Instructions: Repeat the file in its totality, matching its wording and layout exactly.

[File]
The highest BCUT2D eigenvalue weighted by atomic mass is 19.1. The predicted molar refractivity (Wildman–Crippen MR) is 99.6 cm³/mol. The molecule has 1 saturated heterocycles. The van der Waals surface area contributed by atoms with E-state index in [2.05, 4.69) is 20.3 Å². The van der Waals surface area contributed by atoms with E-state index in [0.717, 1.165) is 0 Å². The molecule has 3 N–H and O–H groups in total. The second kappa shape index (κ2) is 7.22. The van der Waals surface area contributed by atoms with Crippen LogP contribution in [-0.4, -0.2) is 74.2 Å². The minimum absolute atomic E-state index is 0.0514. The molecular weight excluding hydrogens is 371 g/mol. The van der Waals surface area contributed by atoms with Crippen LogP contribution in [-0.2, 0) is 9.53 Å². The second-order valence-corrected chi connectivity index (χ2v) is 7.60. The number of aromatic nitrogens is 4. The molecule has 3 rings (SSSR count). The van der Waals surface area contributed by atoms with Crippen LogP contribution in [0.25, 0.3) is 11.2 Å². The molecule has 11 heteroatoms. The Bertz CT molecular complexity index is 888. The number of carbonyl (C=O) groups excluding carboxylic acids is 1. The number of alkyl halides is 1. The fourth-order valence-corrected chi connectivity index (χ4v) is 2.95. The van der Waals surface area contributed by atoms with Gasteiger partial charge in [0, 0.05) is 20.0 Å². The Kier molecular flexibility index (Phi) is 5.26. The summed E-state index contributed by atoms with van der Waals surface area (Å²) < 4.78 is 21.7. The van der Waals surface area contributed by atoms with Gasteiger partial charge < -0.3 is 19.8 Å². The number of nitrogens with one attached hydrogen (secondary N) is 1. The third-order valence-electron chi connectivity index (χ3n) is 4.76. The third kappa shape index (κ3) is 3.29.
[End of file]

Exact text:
The highest BCUT2D eigenvalue weighted by atomic mass is 19.1. The predicted molar refractivity (Wildman–Crippen MR) is 99.6 cm³/mol. The molecule has 1 saturated heterocycles. The van der Waals surface area contributed by atoms with E-state index in [2.05, 4.69) is 20.3 Å². The van der Waals surface area contributed by atoms with E-state index in [0.717, 1.165) is 0 Å². The molecule has 3 N–H and O–H groups in total. The second kappa shape index (κ2) is 7.22. The van der Waals surface area contributed by atoms with Crippen LogP contribution in [-0.4, -0.2) is 74.2 Å². The minimum absolute atomic E-state index is 0.0514. The molecular weight excluding hydrogens is 371 g/mol. The van der Waals surface area contributed by atoms with Crippen LogP contribution in [-0.2, 0) is 9.53 Å². The second-order valence-corrected chi connectivity index (χ2v) is 7.60. The number of aromatic nitrogens is 4. The molecule has 3 rings (SSSR count). The van der Waals surface area contributed by atoms with Crippen LogP contribution in [0.25, 0.3) is 11.2 Å². The molecule has 11 heteroatoms. The Bertz CT molecular complexity index is 888. The number of carbonyl (C=O) groups excluding carboxylic acids is 1. The number of alkyl halides is 1. The fourth-order valence-corrected chi connectivity index (χ4v) is 2.95. The van der Waals surface area contributed by atoms with Gasteiger partial charge in [0, 0.05) is 20.0 Å². The Kier molecular flexibility index (Phi) is 5.26. The summed E-state index contributed by atoms with van der Waals surface area (Å²) < 4.78 is 21.7. The van der Waals surface area contributed by atoms with Gasteiger partial charge < -0.3 is 19.8 Å². The number of nitrogens with one attached hydrogen (secondary N) is 1. The third-order valence-electron chi connectivity index (χ3n) is 4.76. The third kappa shape index (κ3) is 3.29.